Both the provincial and federal government want TransLink to build SkyTrain on the Evergreen Line and it is clearly evident that the decision to build with SkyTrain is purely political to keep Ontario and Quebec jobs secure in Bombardier owned plants. With the ongoing propaganda campaign of the SkyTrain lobby, combined with the complete ignorance of Transportation Ministers, both provincial and federal on the subject of regional transit, TransLink persists in planning for unworkable and unfordable light-metro. Despite clear indications that after the huge investment in SkyTrain and RAV light-metro (SkyTrain was too expensive for the Canada Line) TransLink’s ridership share has only risen with population increase. There has not been a modal shift from car to transit. Yet, TransLink and provincial and federal governments still want to squander billions of dollars more on SkyTrain and light-metro, in the vain hope they will get different results on the next metro line they build.
They won’t. Then the question should be asked: “should there be complete rethink on both mode (light-rail & light-metro) and TransLink’s role in transit planning in the region that is free of political interference.”
Regional Mayors want light-rail to be built on the Evergreen Line at a supposedly $400 million cheaper cost, but the provincial Transportation Minister and her federal counterpart will hear none of it. It’s SkyTrain or nothing.
Simple, to keep jobs in Ontario and Quebec. Further proof that the regions rapid transit plans are geared for Eastern Canadian politicians using local taxpayers subsidize jobs in both Ontario and Quebec.
This further gives credence for the call for TransLink to get out of transit planning altogether and shed the ponderous bureaucracy that is fixated on SkyTrain and light-metro and rejects light-rail out of hand. By rejecting light-rail, TransLink’s planners rejects modern public transit philosophy based on almost forty years of proven and affordable light-rail, in revenue operation in over 600 cities around the world.
One must remember American transit expert, Gerald Fox’s comments on the TransLink’s Evergreen Line business case:
“I found several instances where the analysis had made assumptions that were inaccurate, or had been manipulated to make the case for SkyTrain. If the underlying assumptions are inaccurate, the conclusions may be so too.”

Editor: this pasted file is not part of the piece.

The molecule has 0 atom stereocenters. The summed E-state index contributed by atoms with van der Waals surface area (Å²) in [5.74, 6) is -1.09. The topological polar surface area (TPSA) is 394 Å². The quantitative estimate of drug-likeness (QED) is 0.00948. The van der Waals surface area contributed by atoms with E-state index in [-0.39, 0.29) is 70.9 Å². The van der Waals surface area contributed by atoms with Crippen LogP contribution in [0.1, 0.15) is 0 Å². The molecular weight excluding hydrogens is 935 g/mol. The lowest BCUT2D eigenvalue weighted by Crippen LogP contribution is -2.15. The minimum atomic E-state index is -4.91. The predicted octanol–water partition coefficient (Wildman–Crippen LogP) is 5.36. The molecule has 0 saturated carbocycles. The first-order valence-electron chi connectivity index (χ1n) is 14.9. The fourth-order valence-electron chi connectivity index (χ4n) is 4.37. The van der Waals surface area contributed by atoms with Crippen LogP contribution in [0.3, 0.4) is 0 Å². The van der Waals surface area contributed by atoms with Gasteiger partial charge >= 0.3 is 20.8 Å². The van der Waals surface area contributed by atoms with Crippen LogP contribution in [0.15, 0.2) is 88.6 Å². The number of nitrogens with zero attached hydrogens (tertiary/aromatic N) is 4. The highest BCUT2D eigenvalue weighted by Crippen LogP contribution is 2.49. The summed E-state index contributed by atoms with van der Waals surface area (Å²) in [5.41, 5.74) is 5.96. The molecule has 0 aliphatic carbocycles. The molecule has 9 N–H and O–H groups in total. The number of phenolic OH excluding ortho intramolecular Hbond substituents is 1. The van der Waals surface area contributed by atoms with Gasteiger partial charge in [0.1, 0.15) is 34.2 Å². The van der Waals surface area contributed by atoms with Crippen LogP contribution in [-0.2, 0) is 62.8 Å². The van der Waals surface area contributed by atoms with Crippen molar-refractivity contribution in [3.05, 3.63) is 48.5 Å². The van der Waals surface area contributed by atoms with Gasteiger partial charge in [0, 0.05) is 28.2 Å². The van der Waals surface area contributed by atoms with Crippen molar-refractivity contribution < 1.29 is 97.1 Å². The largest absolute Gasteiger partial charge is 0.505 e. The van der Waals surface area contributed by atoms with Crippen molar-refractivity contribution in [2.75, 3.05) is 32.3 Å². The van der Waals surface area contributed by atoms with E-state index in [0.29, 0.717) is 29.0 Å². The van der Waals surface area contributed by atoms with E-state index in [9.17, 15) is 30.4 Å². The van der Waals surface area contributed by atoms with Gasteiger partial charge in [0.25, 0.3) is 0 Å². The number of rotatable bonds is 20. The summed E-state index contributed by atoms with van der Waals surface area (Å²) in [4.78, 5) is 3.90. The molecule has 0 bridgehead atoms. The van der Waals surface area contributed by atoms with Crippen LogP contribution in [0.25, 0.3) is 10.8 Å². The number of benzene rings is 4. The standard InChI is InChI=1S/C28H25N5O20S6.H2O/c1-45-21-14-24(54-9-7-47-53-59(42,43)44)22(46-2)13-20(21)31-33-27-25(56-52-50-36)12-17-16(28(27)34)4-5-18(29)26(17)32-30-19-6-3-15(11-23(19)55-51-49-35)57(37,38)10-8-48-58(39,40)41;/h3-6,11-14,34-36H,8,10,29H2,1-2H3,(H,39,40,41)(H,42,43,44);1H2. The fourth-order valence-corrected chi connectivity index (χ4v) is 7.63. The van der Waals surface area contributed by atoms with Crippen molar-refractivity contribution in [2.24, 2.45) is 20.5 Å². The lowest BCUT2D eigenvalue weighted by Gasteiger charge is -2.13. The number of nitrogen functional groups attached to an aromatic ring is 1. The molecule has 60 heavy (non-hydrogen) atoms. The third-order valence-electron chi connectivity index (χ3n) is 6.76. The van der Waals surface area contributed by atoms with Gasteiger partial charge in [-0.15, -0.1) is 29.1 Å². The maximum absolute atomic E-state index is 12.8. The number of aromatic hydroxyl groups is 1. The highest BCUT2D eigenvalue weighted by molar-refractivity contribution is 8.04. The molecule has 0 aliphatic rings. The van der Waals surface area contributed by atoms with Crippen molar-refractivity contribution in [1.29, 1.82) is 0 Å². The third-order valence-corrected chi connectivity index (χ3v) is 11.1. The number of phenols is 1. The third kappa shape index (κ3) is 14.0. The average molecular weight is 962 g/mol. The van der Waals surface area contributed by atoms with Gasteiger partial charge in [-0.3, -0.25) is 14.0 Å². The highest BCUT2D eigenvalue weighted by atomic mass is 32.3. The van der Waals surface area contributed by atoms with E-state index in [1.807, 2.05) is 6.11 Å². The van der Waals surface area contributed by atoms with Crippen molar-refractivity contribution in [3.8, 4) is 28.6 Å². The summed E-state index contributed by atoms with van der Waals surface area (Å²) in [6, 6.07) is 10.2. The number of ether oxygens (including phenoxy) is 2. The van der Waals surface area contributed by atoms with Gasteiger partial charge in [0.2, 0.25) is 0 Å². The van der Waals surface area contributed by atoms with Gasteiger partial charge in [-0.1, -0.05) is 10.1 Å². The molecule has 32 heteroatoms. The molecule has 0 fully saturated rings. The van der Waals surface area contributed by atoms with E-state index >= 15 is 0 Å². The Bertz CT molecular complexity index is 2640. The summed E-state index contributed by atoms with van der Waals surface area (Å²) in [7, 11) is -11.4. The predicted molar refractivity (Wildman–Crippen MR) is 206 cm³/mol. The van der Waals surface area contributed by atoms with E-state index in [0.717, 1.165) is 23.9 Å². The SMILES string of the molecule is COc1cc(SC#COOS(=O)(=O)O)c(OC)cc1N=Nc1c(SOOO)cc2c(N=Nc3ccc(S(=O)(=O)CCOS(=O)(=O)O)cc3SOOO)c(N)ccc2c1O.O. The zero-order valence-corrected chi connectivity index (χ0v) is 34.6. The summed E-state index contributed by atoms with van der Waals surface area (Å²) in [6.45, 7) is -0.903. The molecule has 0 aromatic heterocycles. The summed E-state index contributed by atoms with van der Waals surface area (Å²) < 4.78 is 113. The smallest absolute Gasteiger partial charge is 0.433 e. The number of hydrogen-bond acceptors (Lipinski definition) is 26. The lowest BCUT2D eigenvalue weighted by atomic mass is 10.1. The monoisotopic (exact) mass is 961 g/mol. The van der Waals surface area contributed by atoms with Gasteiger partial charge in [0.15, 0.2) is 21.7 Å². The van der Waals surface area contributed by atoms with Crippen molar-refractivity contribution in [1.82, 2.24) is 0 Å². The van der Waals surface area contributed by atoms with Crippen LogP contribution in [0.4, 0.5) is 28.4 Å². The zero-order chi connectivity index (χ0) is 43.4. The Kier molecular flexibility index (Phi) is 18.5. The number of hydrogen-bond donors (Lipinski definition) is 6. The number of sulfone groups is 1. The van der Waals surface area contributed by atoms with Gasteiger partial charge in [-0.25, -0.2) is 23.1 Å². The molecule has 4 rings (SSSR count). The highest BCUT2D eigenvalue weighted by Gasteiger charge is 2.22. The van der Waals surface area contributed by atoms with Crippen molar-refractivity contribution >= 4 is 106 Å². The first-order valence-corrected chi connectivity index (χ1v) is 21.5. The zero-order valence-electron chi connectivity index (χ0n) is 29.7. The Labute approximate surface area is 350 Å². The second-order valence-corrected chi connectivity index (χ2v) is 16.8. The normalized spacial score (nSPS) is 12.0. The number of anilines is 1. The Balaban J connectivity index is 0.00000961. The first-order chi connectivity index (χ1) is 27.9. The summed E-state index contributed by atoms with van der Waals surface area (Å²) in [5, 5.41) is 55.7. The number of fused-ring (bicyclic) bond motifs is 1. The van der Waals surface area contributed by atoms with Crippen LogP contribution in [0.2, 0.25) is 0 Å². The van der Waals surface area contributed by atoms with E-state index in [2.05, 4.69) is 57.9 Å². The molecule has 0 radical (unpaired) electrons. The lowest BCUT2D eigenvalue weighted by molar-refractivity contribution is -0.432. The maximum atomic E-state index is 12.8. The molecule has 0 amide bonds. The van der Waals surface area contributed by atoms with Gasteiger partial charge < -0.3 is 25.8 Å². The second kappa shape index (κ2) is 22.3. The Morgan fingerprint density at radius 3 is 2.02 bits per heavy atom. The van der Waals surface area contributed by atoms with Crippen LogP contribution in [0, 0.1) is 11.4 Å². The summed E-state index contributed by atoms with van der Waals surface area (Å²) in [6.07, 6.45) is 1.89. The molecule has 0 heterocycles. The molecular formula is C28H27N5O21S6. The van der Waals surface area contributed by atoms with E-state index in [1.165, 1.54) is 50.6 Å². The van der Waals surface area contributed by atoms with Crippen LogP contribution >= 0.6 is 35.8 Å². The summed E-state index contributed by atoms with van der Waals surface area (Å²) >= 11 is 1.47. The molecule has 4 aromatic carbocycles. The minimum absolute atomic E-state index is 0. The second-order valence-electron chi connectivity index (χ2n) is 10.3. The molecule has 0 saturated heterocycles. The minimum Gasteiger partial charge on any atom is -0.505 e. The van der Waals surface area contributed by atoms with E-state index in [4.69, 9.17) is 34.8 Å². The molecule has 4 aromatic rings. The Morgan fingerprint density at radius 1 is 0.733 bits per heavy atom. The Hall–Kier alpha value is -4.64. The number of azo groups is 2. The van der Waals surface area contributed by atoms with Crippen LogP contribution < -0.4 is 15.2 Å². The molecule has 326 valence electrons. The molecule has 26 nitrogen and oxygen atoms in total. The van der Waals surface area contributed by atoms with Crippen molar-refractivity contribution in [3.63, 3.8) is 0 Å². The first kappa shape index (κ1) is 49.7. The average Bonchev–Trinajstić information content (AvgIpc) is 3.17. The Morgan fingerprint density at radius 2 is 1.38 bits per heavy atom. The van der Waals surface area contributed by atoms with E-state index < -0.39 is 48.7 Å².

Fox sums up with:
“It is interesting how TransLink has used this cunning method of manipulating analysis to justify SkyTrain in corridor after corridor, and has thus succeeded in keeping its proprietary rail system expanding. In the US, all new transit projects that seek federal support are now subjected to scrutiny by a panel of transit peers, selected and monitored by the federal government, to ensure that projects are analysed honestly, and the taxpayers’ interests are protected. No SkyTrain project has ever passed this scrutiny in the US.”
A different plan for the Evergreen Line
The Light Rail Committee proposed a different plan for light-rail in the Tri-City area which is based on modern light-rail philosophy that has proven so effective elsewhere in the world.
The plan also takes into account the advice of several transit consultants, would use use diesel and diesel-electric light-rail vehicles, combining track sharing with existing railways and the use of on-street operation where practical. The plan consisted of on-street operation from Port Moody to Coquitlam Centre, with a spur line using the Ioco freight branch to the Esso refinery line to 1st Ave. in Ioco. The line would then travel South along Lougheed highway till it connected to the CPR rail line paralleling the Lougheed highway, connecting to the BNSF/CN mainline until it reached Pacific Central Station in Vancouver.
This would give very fast journeys for people living in the Tri-Cities to Vancouver and visa versa. The Light Rail Committee estimated that the cost of this line would have been in the neighbourhood of $400 million to $600 million and giving a superior and direct service to downtown Vancouver. For a fraction the cost of SkyTrain or TransLink’s grossly over engineered light-rail plans, we could get a much larger usable ‘rail’ network that would be available to far more transit customers than a truncated light-metro line.
TransLink officials quickly shot down the plan because: “We had just built a $1.2 billion metro line and we had get get as many passengers on the new rapid transit line as we can.”
Maybe the time has come for TransLink to get out of the business of transit planning and hire independent consultants to compete to provide plans for the best and most affordable transit solutions for our endemic regional transportation chaos. The taxpayer can no longer afford TransLink’s grandiose gold-plated rapid transit lines that, in the past, have not attracted the motorist from the car and at best, gives the bus rider a questionably faster, yet more inconvenient journey.
Tags: Burnaby, commuter rail, Coquitlam, cost per km, demonstration project, Diesel LRT, economic stimulus, Evergreen Line, infrastructure, Karlsruhe, light metro, light rail, LRT, NDP, Patrick Condon, Port Moody, Rail for the Valley, skytrain, study, Surrey, tram, trams, transit, Translink, UBC SkyTrain